Pick Your Paddle

Up a creek? Find the right trip—raft, sea kayak, or canoe—and the right adventure level for your family.

Jul 1, 2002
Outside Magazine

Staying current: rafting's green waters and white rapids

Paddling safely for nearly a month on a foreign river unquestionably requires a mix of knowledge, skill, and gusto that takes years to accrue. But the rewards to be gleaned from spending a few long summer days on wild water aren't reserved for the weathered elite. Even if you can't tell a downstream V (aim for it) from an upstream V (avoid it), there are still plenty of ways for your clan to have a memorable aquatic adventure.

With options like sea kayaking near orca pods off Vancouver Island, canoeing along Utah's 1,300-foot limestone cliffs, and rafting the Grand Canyon's ten-foot waves, it's impossible to pick the perfect paddling trip based on awe and excitement alone. Instead, match your family dynamic with a paddling style, be it sea kayaking, canoeing, or rafting.
"You don't want to put kids, or even adults, in situations where they are going to be stressed," says Gordon Black, the American Canoe Association's director of instruction and safety education, and father of two. "Paddling trips are not bird-watching."

If your kids are younger than eight, consider a canoe trip. The boat's wide berth and open hull mean kids can fidget and hop in and out easily and often. Black simply tosses his older son, four-year-old Ian, overboard when he feels like swimming, and scoops him up when Ian's had enough. (Life vests are a must.) Likewise, it's easy for you to move around when your kids need more sunscreen or a snack.

Large bodies of water, where you're more likely to get close to cool beasts like whales and sea otters, are better traveled in fast sea kayaks. But while kayaks' narrow hulls and low centers of gravity deliver efficiency, their design also means your kids will be confined to a small cockpit, where they'll have to sit still and out of your reach for long stretches. And single kayaks are tippy. Tandems are more stable and the best option for parent-child teams.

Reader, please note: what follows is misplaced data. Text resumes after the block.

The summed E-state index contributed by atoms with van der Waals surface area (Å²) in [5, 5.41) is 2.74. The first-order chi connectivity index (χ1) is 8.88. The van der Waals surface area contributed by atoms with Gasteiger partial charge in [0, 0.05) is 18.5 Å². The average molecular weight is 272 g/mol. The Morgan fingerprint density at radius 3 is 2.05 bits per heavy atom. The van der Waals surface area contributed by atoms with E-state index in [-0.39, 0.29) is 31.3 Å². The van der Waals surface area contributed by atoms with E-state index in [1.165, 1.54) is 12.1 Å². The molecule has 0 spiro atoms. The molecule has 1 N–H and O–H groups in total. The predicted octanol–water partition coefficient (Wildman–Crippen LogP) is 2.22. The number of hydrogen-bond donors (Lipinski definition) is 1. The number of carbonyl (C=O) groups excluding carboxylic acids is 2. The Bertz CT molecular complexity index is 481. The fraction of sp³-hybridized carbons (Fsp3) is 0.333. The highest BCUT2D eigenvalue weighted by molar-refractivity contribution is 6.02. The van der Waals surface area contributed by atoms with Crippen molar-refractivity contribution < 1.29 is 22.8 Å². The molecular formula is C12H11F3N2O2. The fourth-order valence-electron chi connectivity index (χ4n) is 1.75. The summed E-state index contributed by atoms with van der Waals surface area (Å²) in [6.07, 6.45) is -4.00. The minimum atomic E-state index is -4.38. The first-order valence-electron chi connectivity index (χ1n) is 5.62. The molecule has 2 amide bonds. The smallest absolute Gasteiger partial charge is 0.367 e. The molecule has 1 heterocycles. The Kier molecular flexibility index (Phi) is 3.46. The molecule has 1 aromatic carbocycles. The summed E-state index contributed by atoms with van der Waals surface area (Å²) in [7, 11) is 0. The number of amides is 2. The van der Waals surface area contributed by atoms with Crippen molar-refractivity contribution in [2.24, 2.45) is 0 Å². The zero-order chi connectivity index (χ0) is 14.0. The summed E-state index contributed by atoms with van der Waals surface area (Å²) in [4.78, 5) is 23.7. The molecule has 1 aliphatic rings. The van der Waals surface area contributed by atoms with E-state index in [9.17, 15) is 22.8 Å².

Whitewater rafting, the most pumping of the three paddle sports, is a roller-coaster/log-flume hybrid, often with calm stretches great for wildlife-spotting and swimming. When considering rafting, Black suggests asking yourself how well your kids follow directions and how remote and difficult a trip you're willing to go on. All adventure trips have risks that experts can mitigate, but kids must do exactly what a guide says, instantly. In a canyon of roisterous rapids, miles from any hope of quick rescue, there's no room for attitude. And children under 60 pounds typically can't go; the little tykes would be airborne after every bump. Some outfits have designated family trips, with entertaining guides and meals of grilled cheese in lieu of grilled salmon. A family-specific departure also means it's less likely you'll have a sourpuss on the trip bemoaning kids acting like kids.

Still not sure which sport is right for you? Talk to families who've haddled before. Get their input. In the end, says Bruce Lessels—coauthor with his wife, Karen Blom, of a new book called Paddling with Kids—the thing that matters most to your children isn't always where you're going, but with whom. And that's you.

Here are nine trips, with varying levels of difficulty, to help you decide.

Filed To: Paddling

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